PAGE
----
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Mojo Mendiola

Uerdinger StraBe
Krefeld, North Rhine-Westphalia 47800, Germany
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1954 born in Kempen, Germany                    

1972 – 1980 studied German and English/ American philology at Düsseldorf University, Germany

1972 – 1983 performed as singer-songwriter in clubs and on festivals in Germany, The Netherlands, England and USA

1981 – 1982 studied Afro-American literature under the guidance of LeRoiJones / Amiri Baraka in New York

performed as singer-songwiter in Greenwich Village clubs

journalistic work for German and British music magazines 

1983 – 2007 journalistic and photographic work in Hamburg, Germany 

1999 first digital paintings 

2007 moved to Krefeld, Germany 

2012 first mixed media objects 

2014 first video art 

since 2009 exhibitions in Krefeld, Kempen, Moers, Düsseldorf, Meerbusch, Detroit and New York

About Medi-made Art

In April 2012 I first laid hands on an inhalation disc as used by COPD patients for instance. And while the packaging of pharmacological products is usually little inspiring and rarely suitable for artistic purposes, this particular disc, looked upon from a variety of perspectives, appealed to me strongly.

Mythologically and philosophically there is a tight coherency between respiration and spirit. “God breathed into his (Adam's) nostrils the breath of life”, it is written. Schiller's plays are “breathing the spirit of freedom”, philology judges. Before one starts a difficult or dangerous task, one takes “a deep breath” folks say. There are many examples like this. In the English language – based on Ancient Latin – this equivalence comes across very clearly in the words themselves. “Respiration” stands for breathing, the related “spirit” for wit, courage and soul. Furthermore there are “aspiration” for ambition and “inspiration” for intuition and spontaneous suggestion plus the verbs from this semantic field. These considerations and the pronounced esthetics of the disc container led me to creating artworks, in which the inhalation disc is transformed into a souled being – so to speak – and embodies the positive vigor of life.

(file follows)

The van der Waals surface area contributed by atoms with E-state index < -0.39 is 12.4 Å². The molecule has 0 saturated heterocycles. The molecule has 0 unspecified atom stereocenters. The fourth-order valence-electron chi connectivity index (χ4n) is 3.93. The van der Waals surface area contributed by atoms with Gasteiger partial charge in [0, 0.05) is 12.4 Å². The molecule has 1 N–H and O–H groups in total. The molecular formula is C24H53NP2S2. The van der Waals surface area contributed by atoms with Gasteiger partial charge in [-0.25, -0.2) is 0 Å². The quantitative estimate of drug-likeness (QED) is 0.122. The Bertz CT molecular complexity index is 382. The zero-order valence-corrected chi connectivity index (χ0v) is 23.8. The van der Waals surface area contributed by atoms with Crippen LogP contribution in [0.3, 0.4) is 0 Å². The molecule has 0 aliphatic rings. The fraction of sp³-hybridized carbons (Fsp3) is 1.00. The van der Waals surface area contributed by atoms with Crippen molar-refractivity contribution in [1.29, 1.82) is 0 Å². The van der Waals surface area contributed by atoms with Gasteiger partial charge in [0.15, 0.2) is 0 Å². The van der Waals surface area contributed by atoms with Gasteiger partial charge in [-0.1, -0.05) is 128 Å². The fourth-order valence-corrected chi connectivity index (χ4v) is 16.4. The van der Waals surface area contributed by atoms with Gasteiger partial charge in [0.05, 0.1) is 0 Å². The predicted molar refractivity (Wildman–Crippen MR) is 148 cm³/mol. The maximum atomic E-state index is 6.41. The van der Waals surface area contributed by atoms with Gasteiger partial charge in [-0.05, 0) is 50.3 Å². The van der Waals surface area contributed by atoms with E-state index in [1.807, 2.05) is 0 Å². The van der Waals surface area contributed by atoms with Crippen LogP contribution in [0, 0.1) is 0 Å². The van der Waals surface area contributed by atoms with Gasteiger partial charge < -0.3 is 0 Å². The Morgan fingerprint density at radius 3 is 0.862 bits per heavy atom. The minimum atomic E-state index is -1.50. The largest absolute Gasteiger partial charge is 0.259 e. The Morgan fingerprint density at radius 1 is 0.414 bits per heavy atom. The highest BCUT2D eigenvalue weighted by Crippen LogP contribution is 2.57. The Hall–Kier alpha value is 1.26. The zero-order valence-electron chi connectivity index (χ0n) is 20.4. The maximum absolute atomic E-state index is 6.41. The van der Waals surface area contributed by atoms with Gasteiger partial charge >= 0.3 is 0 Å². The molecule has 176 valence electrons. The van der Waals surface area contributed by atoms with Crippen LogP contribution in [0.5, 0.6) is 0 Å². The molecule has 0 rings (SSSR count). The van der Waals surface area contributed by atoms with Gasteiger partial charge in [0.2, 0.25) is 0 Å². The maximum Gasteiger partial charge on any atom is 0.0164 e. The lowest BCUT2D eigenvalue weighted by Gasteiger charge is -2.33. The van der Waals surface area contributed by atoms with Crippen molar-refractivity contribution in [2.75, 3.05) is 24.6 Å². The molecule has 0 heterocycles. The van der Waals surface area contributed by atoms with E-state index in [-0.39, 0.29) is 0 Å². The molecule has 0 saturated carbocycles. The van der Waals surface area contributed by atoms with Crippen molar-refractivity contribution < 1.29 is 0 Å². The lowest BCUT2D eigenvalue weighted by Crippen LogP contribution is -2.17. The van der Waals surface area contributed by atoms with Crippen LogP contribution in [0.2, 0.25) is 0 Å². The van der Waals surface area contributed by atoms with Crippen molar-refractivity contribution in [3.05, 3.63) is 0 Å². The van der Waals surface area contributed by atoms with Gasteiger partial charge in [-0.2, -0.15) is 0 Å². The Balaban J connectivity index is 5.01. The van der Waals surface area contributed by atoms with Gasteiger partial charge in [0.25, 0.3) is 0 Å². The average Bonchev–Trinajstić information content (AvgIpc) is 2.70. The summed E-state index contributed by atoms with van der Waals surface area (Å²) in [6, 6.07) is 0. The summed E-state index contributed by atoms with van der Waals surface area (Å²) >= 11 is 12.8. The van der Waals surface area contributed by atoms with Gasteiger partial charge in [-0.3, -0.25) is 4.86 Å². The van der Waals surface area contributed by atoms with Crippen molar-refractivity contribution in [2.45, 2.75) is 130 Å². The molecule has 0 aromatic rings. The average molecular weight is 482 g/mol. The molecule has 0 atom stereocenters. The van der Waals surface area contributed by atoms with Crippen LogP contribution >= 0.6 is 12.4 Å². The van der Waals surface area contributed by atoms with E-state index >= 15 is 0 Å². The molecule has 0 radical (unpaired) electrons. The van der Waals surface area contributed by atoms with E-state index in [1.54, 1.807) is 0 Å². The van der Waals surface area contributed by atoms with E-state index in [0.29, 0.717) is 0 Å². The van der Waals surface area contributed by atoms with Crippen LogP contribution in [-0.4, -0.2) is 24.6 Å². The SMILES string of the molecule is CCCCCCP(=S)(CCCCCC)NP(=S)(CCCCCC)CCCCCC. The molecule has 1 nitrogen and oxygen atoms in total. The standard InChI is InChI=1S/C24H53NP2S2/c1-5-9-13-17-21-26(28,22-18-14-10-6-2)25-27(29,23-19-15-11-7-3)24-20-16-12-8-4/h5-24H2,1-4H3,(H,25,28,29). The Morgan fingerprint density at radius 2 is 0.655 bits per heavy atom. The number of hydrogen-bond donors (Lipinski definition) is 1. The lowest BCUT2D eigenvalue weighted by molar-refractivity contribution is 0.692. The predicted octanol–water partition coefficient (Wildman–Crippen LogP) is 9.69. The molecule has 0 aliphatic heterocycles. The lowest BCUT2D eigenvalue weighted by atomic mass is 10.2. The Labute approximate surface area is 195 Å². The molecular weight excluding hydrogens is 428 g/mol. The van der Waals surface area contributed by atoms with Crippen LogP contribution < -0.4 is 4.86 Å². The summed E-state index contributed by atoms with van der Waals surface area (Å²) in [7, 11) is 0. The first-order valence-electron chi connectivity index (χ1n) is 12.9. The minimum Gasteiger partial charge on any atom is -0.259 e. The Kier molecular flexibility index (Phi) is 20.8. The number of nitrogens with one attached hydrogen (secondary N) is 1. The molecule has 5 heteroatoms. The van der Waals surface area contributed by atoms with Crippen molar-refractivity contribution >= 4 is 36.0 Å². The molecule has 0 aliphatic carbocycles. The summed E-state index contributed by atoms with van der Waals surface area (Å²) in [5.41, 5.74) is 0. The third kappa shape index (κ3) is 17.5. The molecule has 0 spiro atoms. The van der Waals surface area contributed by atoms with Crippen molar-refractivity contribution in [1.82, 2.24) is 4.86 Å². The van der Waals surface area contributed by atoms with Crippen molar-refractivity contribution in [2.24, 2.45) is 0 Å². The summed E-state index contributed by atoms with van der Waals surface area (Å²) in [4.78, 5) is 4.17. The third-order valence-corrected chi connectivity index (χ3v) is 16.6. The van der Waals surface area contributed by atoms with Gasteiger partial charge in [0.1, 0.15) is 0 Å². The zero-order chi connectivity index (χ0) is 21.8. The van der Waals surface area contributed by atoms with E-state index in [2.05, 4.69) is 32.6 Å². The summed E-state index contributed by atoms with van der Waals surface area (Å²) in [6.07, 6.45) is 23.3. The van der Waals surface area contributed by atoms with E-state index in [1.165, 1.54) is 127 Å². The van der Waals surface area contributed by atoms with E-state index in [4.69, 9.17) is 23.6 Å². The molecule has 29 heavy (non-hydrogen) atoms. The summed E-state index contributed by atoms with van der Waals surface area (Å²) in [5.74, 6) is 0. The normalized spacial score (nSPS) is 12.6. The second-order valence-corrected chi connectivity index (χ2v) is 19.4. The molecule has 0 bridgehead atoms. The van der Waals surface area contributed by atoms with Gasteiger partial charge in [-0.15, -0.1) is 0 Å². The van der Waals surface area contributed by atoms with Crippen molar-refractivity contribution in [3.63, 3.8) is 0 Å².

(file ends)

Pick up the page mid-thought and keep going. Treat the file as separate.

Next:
Later more medical utensils came into it, and in analogy to the term “Ready-mades” I coined the term “Medi-made objects” respectively “Medi-made Art” for my works.

„These objects are so good and so worthy, each of them is supposed to be placed on a stela of its own.“ Ernst J. Althoff, Prof. em. of the Kunstakademie Düsseldorf, June 15th 2014 in Mendiola’s exhibition in Krefeld